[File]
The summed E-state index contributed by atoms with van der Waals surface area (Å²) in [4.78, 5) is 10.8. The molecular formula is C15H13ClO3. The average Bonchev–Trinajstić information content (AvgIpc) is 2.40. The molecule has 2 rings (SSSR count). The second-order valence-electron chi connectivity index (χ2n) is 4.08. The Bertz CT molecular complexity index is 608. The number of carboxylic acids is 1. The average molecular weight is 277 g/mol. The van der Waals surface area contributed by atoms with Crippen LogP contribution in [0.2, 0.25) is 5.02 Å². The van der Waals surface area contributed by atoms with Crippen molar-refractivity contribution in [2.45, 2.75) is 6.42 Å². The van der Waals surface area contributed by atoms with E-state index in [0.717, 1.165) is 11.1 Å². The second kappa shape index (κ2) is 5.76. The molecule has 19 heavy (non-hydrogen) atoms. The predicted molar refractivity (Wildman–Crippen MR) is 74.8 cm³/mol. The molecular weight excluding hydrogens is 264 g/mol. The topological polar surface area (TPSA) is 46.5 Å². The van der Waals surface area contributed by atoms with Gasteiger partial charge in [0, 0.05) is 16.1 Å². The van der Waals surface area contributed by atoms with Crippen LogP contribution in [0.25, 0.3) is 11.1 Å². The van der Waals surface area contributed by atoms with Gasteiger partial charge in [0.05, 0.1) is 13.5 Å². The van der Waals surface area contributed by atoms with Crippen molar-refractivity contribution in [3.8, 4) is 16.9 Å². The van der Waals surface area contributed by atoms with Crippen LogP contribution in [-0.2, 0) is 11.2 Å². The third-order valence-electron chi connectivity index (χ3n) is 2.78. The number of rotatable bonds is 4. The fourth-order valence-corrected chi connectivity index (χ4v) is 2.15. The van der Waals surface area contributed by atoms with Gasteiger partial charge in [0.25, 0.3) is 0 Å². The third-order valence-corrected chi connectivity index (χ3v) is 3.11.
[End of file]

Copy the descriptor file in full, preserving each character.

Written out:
The summed E-state index contributed by atoms with van der Waals surface area (Å²) in [4.78, 5) is 10.8. The molecular formula is C15H13ClO3. The average Bonchev–Trinajstić information content (AvgIpc) is 2.40. The molecule has 2 rings (SSSR count). The second-order valence-electron chi connectivity index (χ2n) is 4.08. The Bertz CT molecular complexity index is 608. The number of carboxylic acids is 1. The average molecular weight is 277 g/mol. The van der Waals surface area contributed by atoms with Crippen LogP contribution in [0.2, 0.25) is 5.02 Å². The van der Waals surface area contributed by atoms with Crippen molar-refractivity contribution in [2.45, 2.75) is 6.42 Å². The van der Waals surface area contributed by atoms with E-state index in [0.717, 1.165) is 11.1 Å². The second kappa shape index (κ2) is 5.76. The molecule has 19 heavy (non-hydrogen) atoms. The predicted molar refractivity (Wildman–Crippen MR) is 74.8 cm³/mol. The molecular weight excluding hydrogens is 264 g/mol. The topological polar surface area (TPSA) is 46.5 Å². The van der Waals surface area contributed by atoms with Gasteiger partial charge in [0, 0.05) is 16.1 Å². The van der Waals surface area contributed by atoms with Crippen LogP contribution in [0.25, 0.3) is 11.1 Å². The van der Waals surface area contributed by atoms with Gasteiger partial charge in [0.05, 0.1) is 13.5 Å². The van der Waals surface area contributed by atoms with Crippen molar-refractivity contribution in [3.8, 4) is 16.9 Å². The van der Waals surface area contributed by atoms with Crippen LogP contribution in [-0.2, 0) is 11.2 Å². The third-order valence-electron chi connectivity index (χ3n) is 2.78. The number of rotatable bonds is 4. The fourth-order valence-corrected chi connectivity index (χ4v) is 2.15. The van der Waals surface area contributed by atoms with Gasteiger partial charge in [0.25, 0.3) is 0 Å². The third-order valence-corrected chi connectivity index (χ3v) is 3.11.